Pay-per-click campaigns involve a lot of trial and error to determine which types of ads, ad placement and keywords get the most clicks. For quite some time, marketers have been receiving advice on how to make their PPC campaigns most effective. Some of the biggest factors that they focus on include keyword relevance, landing page quality and quality score. What many people don’t realize is that there are additional factors that can have a significant impact on PPC results, but they are often overlooked.
Uncovering the factors that influence PPC is like unlayering a recipe. What sets one recipe apart from the next is the secret ingredients that are used – the ones people don’t want to tell you about. Once you find these secret ingredients, you can have a recipe that tops the cake. This is how it works for PPC as well. When you determine what some of the overlooked and less obvious factors are, you will have continued success with your PPC campaigns.
Let’s take a look at some of these overlooked factors.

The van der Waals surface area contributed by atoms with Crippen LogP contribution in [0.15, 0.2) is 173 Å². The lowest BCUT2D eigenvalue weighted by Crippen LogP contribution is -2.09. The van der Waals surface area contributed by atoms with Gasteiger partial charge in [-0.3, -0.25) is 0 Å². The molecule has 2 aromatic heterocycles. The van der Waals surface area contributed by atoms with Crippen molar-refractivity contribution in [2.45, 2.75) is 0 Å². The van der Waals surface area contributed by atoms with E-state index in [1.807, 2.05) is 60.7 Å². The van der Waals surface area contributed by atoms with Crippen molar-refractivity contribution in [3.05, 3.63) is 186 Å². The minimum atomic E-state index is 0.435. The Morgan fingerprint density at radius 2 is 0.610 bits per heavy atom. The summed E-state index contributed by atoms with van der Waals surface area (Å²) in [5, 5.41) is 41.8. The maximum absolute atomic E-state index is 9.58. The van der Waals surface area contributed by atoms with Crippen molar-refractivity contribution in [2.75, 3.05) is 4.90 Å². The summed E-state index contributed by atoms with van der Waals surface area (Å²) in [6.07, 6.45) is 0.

The Weather Outside
They always say that talking about the weather is a great way to start a conversation, and the same is true when developing a PPC strategy. It’s more common for marketing campaigns to be built around a particular season, i.e. electric blankets in the winter and pool rafts in the summer. But the thing is that most people buy reactively instead of proactively. If you can match your campaigns to the current conditions, you’ll see more success.
The End of the Month
Many businesses see a spike in traffic at the end of the month. The reason for this is twofold. First, many people are getting their second paycheck for the month. Second, bills are being paid off for the month, so people have extra spending cash. Either way you look at it, making a small increase in bids to accommodate this traffic can result in better performance. Also pay attention to peaks during other days or weeks in the month that are exclusive to your business.
Quality score is not a secret measure used in PPC, but how you look at it is important. If you analyze quality score over a specified timeframe, it can be misleading and make you focus on the wrong factors. There are times when accounts are simply stuck with low quality scores, so you shouldn’t fret. Instead, keep a record of what changes you are making and how they impact your quality score in order to move forward.
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